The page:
Then I set about building a mini greenhouse out of one of our 4x4 square foot gardening boxes. I picked the one that had no trellis on it already, installed two 10 ft 1/2 inch pvc pipes in an arch at each end and then covered it all with 3mil plastic. I cleaned up the soil prior to doing this, so planting should be quick and easy. I do still need to locate some type of clip to hold the plastic in place in a couple of spots, but once I do, I'll take photos. I think it'll work really well in our temperate winter weather. I'm not sure it would be very effective in places were it gets really cold except as a way to get seeds started once spring comes around.

By this point, I was wet (it was raining off and on) and covered in mud. I went inside, threw my muddy stuff in the wash, and set about doing my kitchen tasks for the weekend. I re-made the cinnamon grape preserves. When I did, I ended up with an extra half pint of preserves that wouldn't fit in my waterbath canner, so that jar is in the fridge awaiting my first taste test. The other 7 pints are happily resting on the counter. The best part is that it gelled this time!! Yipee!! And look at what a pretty color it is:

Cinnamon Grape Preserves - take two!

Then I washed out the pot and started making chili. I made a double recipe so that we'll have plenty to freeze for those nights that cooking is just not in the cards. Then I started on dinner. I'd bought a free-range organic fryer chicken at the local 'foodie' grocery store, so we decided to have that on our vertical roaster. It's a roasting pan like this:

Vertical roaster - great for chicken!

I did the chicken with a citrus rosemary grey salt rub, and the veggies with the same. I roasted small potatoes from our garden along with two different types of carrots (pictured in my title banner). To that I added parsnips, rutabaga, purple potatoes, yams and sweet potatoes from the organic grocery. Everything turned out beautiful (see photo above) and was awesomely delicious except for the rutabaga. We were not impressed. I still have one more, so I'm going to try cooking it a different way next time.

Sunday night after my H milked Sass, we administered the dewormer to both goats. While Sass was on the milking stand finishing her grain, we did Buddy's. I held him while H gave him the injection. Immediately after we did, he started screaming and rolling on the ground! We both freaked out a little and thought that maybe we'd done something wrong. Within a few seconds, he'd calmed down. Then my H remembered that the vet had said it would burn a little. Buddy is pretty much a pain wimp, so in retrospect, his reaction was normal for him. Then we did Sass's and she did not like it, either. She didn't flip out quite like Buddy did, but she clearly was not enjoying the sensation. I felt so awful! I hate inflicting pain on them!! I'm SOOO glad that I'd already ordered the hermal dewormer for them. It's supposedly pleasant tasting and it definitely won't cause any pain. That should arrive this week, so we won't have to do this injection for them again.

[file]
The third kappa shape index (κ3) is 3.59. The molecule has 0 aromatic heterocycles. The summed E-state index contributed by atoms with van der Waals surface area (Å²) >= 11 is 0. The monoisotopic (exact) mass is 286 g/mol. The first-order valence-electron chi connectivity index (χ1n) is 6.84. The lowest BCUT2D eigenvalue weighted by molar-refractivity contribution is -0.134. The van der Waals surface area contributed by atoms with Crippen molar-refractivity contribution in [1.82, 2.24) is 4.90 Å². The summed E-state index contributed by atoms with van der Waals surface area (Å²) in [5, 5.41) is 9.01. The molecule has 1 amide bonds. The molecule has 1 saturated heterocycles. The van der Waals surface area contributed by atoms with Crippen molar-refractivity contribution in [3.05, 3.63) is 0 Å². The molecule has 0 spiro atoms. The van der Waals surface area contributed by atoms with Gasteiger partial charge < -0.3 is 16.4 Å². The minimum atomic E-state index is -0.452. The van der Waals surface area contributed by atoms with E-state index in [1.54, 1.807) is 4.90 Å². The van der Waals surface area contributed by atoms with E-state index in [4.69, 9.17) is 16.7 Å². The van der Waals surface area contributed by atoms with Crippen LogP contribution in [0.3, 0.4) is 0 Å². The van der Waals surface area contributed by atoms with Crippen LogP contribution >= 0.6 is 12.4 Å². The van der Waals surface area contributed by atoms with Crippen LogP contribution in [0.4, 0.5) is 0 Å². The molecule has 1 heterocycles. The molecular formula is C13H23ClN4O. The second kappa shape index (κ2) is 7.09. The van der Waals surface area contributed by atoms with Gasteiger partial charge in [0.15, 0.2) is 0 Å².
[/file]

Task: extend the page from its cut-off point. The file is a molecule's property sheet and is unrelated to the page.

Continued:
Lastly, we had an unexpected task to complete on Sunday. While I was out in the garden most of the afternoon, Sass was very vocal. That's unusual for her - but she was bleating away, very loudly. That's a common sign of estrus for goats...just one we've not noticed from her in the past. We also discovered that she was very affectionate to us (prior to the dewormer incident!), so we had a feeling that her last encounter had not impregnated her as we had hoped. H called the buck's owner and we arranged to bring her over there late Sunday afternoon. When we put them in together, it was totally different from last time. She did not play hard to get and we watched the deed at least three times before she indicated that it was time to go. We have no doubt that she is impregnated this time and that last time was clearly not the full act. Oreo (the buck) was not quite as 'cute' as he was the last time we saw him after a month of making himself 'presentable' to the does. Bucks actually pee on their beards and face during the breeding season making them extra gross and stinky. Last time, I think it was early enough in the season that Oreo wasn't all grossed up completely yet. This time, we could smell him when we got out of our truck! We both agreed on the trip back home that our property is not big enough to house a buck during mating season unless we want to live with that smell in everything! Ick! Anyway, we are now 100% conviced that Sass has been impregnanted and that we'll have kids the first week of April. :-)